Carcinogen‐Induced Animal Models of Head and Neck Squamous Cell Carcinoma

Daniel E. Bassi1, A.J.P. Klein‐Szanto1

1 Fox Chase Cancer Center, Philadelphia, Pennsylvania
Publication Name:  Current Protocols in Pharmacology
Unit Number:  Unit 14.2
DOI:  10.1002/0471141755.ph1402s37
Online Posting Date:  June, 2007
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Abstract

This unit provides two models of oral carcinogenesis (hamster cheek pouch and rat tongue), as well as more simple procedures to induce squamous cell carcinomas (SCCs) in mouse skin. The most significant usage of these models has been their application in studying the molecular pathology of the genesis and multi‐step progression of tobacco‐associated SCC. Nevertheless, these protocols have been used frequently as in vivo bioassays to demonstrate the chemopreventive and, to a lesser extent, the chemotherapeutic effects of numerous compounds. Several examples, using four different carcinogenesis protocols, are presented with detailed steps on how to elicit squamous lesions and when and how to apply test compounds that could have either cancer chemopreventive or chemotherapeutic effects.

Keywords: carcinogenesis; animal models; head and neck cancer; chemoprevention; squamous cell carcinoma

     
 
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Table of Contents

  • Basic Protocol 1: The Hamster Cheek Pouch Carcinogenesis Model
  • Basic Protocol 2: Rat Tongue Cancer Model
  • Basic Protocol 3: Murine Surrogate Head and Neck Carcinogenesis Model: Two‐Stage Chemical Carcinogenesis of the Skin
  • Alternate Protocol 1: Complete Carcinogenesis Using Benzo(a)pyrene—“One‐Stage” Carcinogenesis
  • Alternate Protocol 2: Therapeutic Study Example: Transgenic Murine Surrogate Head and Neck Carcinogenesis Model—Two‐Stage Chemical Carcinogenesis of the Skin
  • Reagents and Solutions
  • Commentary
  • Literature Cited
  • Figures
  • Tables
     
 
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Materials

Basic Protocol 1: The Hamster Cheek Pouch Carcinogenesis Model

  Materials
  • Male Syrian golden hamsters (6 weeks old; 80 to 180 g; Charles River or Harlan)
  • Hamster food: AIN‐93M diet (Research Diets)
  • 7,12‐dimethylbenz(a)anthracene (DMBA solution I; see recipe)
  • Mineral oil (Sigma)
  • Test compound
  • Disposable cages (Fisher Scientific)
  • Micropipettor with disposable plastic tips or paint brush (e.g., camel hair brush no. 4)
CAUTION: DMBA is a potent carcinogen and should be handled with care. Weigh and handle DMBA in a chemical fume hood (e.g., Multihazard Glove Boxes) dedicated for carcinogens, and use a spatula reserved for this specific purpose only. DMBA may be weighed into a glass scintillation vial, which is then capped immediately after use.

Basic Protocol 2: Rat Tongue Cancer Model

  Materials
  • Male Fisher 344 rats (Charles River), 3 to 4 weeks old, 50 to 75 g body weight
  • Rat food
  • 4‐nitroquinoline 1‐oxide (4‐NQO solution; see recipe)
  • Test compound
  • Disposable cages and bottles (Fisher Scientific)
CAUTION: 4‐NQO is a potent carcinogen and should be handled with care. It should be weighed in a dedicated closed hood equipped with multihazard glove boxes and a spatula used for this specific purpose only. 4‐NQO may be weighed into a glass scintillation vial, which is then capped immediately after use. As with the other carcinogens described in this unit, use safety glasses, gloves, and good ventilation when handling 4‐NQO.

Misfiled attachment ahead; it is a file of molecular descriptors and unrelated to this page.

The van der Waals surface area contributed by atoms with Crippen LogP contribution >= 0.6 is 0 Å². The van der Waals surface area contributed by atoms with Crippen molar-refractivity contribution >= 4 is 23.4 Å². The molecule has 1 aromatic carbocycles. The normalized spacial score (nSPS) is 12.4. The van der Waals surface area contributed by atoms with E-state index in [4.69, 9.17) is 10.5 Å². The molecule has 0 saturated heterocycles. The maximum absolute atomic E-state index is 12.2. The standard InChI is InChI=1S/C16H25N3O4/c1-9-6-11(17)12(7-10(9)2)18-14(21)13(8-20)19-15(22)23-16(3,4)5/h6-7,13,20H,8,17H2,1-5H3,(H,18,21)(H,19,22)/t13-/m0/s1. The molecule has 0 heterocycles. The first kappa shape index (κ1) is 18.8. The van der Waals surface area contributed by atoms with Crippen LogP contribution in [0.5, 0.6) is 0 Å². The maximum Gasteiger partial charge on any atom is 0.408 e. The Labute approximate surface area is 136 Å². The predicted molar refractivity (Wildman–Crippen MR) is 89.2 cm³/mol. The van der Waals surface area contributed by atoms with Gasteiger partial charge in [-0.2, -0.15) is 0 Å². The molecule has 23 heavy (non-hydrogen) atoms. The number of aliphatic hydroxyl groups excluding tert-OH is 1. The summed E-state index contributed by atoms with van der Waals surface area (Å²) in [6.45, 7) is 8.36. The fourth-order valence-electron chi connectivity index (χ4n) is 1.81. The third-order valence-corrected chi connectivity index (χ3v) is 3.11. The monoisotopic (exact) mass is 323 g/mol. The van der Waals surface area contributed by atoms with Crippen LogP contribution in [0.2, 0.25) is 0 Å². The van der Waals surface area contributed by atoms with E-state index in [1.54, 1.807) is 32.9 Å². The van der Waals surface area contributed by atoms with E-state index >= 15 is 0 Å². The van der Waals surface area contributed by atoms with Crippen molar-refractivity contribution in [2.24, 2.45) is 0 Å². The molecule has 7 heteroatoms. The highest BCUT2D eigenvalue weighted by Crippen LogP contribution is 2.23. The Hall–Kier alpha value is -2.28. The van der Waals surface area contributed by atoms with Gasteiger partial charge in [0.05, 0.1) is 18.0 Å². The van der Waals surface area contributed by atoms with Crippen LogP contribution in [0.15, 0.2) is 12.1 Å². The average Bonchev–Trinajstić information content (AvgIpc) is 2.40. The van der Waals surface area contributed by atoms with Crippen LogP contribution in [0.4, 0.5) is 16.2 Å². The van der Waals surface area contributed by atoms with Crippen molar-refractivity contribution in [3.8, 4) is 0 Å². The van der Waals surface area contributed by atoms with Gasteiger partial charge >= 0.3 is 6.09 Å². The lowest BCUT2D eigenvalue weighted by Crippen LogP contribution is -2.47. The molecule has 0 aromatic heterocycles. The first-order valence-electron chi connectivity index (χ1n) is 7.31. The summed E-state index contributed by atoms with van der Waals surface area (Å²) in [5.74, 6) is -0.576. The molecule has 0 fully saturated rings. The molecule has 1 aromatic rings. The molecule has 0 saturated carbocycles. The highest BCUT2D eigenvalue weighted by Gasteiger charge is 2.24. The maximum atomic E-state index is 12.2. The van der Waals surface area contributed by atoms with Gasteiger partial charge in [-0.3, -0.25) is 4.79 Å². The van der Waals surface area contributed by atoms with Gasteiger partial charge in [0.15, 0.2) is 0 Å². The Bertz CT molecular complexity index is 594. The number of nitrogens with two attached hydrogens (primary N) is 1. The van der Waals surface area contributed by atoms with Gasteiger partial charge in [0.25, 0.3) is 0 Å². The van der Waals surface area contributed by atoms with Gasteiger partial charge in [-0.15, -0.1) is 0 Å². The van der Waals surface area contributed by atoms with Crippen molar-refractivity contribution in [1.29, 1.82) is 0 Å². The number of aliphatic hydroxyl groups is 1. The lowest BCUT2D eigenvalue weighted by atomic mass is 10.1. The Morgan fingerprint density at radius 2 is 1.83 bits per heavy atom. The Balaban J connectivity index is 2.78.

Basic Protocol 3: Murine Surrogate Head and Neck Carcinogenesis Model: Two‐Stage Chemical Carcinogenesis of the Skin

  Materials
  • Female mice (6 to 8 weeks old; any of several lines and strains may be used, e.g., SENCAR and FVB × FVB (N); Taconic)
  • Mouse food
  • Bleach
  • DMBA solution II (see recipe)
  • Acetone (analytical grade, Fisher Scientific)
  • 12‐O‐tetradecanoylphorbol‐13‐acetate (TPA solution; see recipe)
  • Test compound (optional)
  • Shaver and blades (e.g., Olsten Golden A5, equipped with an A5 clipper, size 40)
  • Disposable cages (Fisher Scientific)
  • 25‐ml vials
  • Digital camera
  • Caliper
CAUTION: DMBA is a potent carcinogen and should be handled with care. DMBA should be weighed in a dedicated closed hood equipped with multihazard glove boxes and with a spatula used for this specific purpose only. DMBA may be weighed into glass scintillation vials that are capped immediately after use. Concentrated (10×) solutions of DMBA can be prepared in a biosafety level 2 hood by dissolving DMBA in acetone. Mix by pipetting and/or with a rotating plate. Pipets that are used to handle carcinogens should not be used for other purposes and should be kept in the hood at all times. Pipet tips and excess DMBA solutions should be immediately decontaminated by the addition of three to five parts of bleach and disposed of as biohazardous material.

Alternate Protocol 1: Complete Carcinogenesis Using Benzo(a)pyrene—“One‐Stage” Carcinogenesis

  Materials
  • Female FVB × FVB (N) mice (6 to 8 weeks old; Taconic)
  • Benzo(a)pyrene (B(a)P; see recipe)
  • Acetone (analytical grade; Fisher Scientific)
  • Bleach
  • Test compound
  • Disposable animal cages (Fisher Scientific)
  • Shaver with blades
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Figures

Videos

Literature Cited

Literature Cited
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